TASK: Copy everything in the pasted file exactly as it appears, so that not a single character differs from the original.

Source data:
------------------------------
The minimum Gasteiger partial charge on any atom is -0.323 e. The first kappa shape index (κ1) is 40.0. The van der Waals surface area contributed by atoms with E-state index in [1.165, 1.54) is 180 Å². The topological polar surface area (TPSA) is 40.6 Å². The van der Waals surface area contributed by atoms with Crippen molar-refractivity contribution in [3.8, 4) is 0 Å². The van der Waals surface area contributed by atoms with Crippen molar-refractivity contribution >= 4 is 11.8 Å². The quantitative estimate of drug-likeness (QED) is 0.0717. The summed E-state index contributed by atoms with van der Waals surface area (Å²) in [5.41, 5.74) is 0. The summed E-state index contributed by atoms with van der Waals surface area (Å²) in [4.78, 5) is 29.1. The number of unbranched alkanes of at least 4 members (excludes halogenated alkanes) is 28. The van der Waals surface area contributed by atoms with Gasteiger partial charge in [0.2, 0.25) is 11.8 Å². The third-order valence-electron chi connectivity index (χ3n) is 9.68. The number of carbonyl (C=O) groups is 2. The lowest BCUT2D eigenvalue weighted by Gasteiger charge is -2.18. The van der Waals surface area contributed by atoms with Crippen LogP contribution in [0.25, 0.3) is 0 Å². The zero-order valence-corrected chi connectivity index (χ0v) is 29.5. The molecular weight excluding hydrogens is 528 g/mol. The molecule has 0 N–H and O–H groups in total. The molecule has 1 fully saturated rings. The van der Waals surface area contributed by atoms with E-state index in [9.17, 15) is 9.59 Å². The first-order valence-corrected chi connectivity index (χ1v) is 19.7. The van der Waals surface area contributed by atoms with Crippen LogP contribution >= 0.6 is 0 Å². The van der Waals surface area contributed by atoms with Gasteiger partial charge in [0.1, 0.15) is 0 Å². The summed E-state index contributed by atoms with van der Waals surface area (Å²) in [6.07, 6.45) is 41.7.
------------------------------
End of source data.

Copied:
The minimum Gasteiger partial charge on any atom is -0.323 e. The first kappa shape index (κ1) is 40.0. The van der Waals surface area contributed by atoms with E-state index in [1.165, 1.54) is 180 Å². The topological polar surface area (TPSA) is 40.6 Å². The van der Waals surface area contributed by atoms with Crippen molar-refractivity contribution in [3.8, 4) is 0 Å². The van der Waals surface area contributed by atoms with Crippen molar-refractivity contribution >= 4 is 11.8 Å². The quantitative estimate of drug-likeness (QED) is 0.0717. The summed E-state index contributed by atoms with van der Waals surface area (Å²) in [5.41, 5.74) is 0. The summed E-state index contributed by atoms with van der Waals surface area (Å²) in [4.78, 5) is 29.1. The number of unbranched alkanes of at least 4 members (excludes halogenated alkanes) is 28. The van der Waals surface area contributed by atoms with Gasteiger partial charge in [0.2, 0.25) is 11.8 Å². The third-order valence-electron chi connectivity index (χ3n) is 9.68. The number of carbonyl (C=O) groups is 2. The lowest BCUT2D eigenvalue weighted by Gasteiger charge is -2.18. The van der Waals surface area contributed by atoms with Crippen LogP contribution in [0.25, 0.3) is 0 Å². The zero-order valence-corrected chi connectivity index (χ0v) is 29.5. The molecular weight excluding hydrogens is 528 g/mol. The molecule has 0 N–H and O–H groups in total. The molecule has 1 fully saturated rings. The van der Waals surface area contributed by atoms with E-state index in [9.17, 15) is 9.59 Å². The first-order valence-corrected chi connectivity index (χ1v) is 19.7. The van der Waals surface area contributed by atoms with Crippen LogP contribution >= 0.6 is 0 Å². The van der Waals surface area contributed by atoms with Gasteiger partial charge in [0.1, 0.15) is 0 Å². The summed E-state index contributed by atoms with van der Waals surface area (Å²) in [6.07, 6.45) is 41.7.